Soiled underwear isn't necessarily a sign of illness


Q: I have begun to notice when I do the wash that there are occasional smears of bowel movement on my 9-year-old's underwear. Why is this happening now? Does he have a disease? Will he get one? What should I do about this?

A: Your son may not be taking the time to wipe thoroughly after going to the toilet. Many children do not consider use of toilet paper a high priority. They certainly do not consider wiping more than once. Some fear they will get feces on their hands.

The fact that you have not detected the problem with your nose, but only at the time you do laundry, suggests it's not big. Try pointing it out to your son gently and privately. He probably does not inspect his own underwear. Suggest that he wipe more thoroughly. You may even want to imply that you will be happy to let him do his own laundry if he doesn't shape up. See what happens.

If you notice a large amount of feces, if every pair of underwear is marked even after you talk with him or if your son begins to smell like feces, visit your doctor. Sometimes a child avoids going to the toilet for any number of reasons -- passing stool might be uncomfortable, the school bathroom is dirty or not private or paperless, or it interrupts other valued activities.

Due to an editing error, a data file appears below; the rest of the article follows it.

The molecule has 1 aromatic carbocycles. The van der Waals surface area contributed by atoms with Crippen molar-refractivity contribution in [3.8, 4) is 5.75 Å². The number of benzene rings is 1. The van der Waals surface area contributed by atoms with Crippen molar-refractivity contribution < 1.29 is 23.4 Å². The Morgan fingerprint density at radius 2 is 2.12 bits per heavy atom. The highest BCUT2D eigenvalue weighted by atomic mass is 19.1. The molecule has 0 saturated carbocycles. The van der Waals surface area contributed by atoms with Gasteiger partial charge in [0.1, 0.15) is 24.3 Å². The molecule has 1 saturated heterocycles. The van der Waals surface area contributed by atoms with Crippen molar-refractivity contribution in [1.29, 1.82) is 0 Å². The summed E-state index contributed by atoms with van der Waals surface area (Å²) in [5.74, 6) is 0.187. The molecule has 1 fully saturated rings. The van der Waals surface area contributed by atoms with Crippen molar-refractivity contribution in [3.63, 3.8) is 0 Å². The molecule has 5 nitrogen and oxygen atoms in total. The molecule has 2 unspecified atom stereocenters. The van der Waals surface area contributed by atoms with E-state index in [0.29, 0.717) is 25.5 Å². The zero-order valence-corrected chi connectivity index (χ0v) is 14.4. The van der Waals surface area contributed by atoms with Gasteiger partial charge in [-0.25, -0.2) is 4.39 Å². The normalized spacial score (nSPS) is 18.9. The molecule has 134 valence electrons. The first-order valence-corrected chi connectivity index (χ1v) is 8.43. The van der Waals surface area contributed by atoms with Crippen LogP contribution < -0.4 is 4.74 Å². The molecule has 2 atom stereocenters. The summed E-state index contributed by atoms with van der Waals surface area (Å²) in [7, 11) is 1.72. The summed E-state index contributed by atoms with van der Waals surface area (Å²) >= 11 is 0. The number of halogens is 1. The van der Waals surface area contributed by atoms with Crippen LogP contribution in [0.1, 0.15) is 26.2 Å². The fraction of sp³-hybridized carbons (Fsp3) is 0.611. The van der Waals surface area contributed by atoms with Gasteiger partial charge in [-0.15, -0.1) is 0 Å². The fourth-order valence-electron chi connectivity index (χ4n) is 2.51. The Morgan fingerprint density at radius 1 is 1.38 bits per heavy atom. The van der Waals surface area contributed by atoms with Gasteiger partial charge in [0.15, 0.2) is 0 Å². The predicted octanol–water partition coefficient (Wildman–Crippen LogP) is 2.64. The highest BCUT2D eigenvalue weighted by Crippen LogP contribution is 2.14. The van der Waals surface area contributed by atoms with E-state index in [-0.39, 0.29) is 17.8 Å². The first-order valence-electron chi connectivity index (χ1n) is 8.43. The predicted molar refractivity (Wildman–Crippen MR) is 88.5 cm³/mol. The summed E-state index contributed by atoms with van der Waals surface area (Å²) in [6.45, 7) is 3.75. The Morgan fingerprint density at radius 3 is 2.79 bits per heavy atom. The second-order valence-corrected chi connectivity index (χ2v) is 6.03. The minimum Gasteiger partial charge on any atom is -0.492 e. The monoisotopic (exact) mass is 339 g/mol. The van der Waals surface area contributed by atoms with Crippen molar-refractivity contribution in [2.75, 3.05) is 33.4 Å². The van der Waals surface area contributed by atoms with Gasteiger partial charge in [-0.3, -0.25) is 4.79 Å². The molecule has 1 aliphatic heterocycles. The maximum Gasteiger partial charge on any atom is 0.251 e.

If this avoidance develops into a pattern, the rectum can become so stretched out and full of stool that the child loses the sensations that go with needing to defecate. Stool spills out without notice, a sign that a huge reservoir of hard stool remains in the intestine. If this has happened to your son, you will need your doctor's help and a great deal of patience. You will need also to remember not to blame your son.

Dr. Wilson is director of general pediatrics at the Johns Hopkins Children's Center; Dr. Joffe is director of adolescent medicine.

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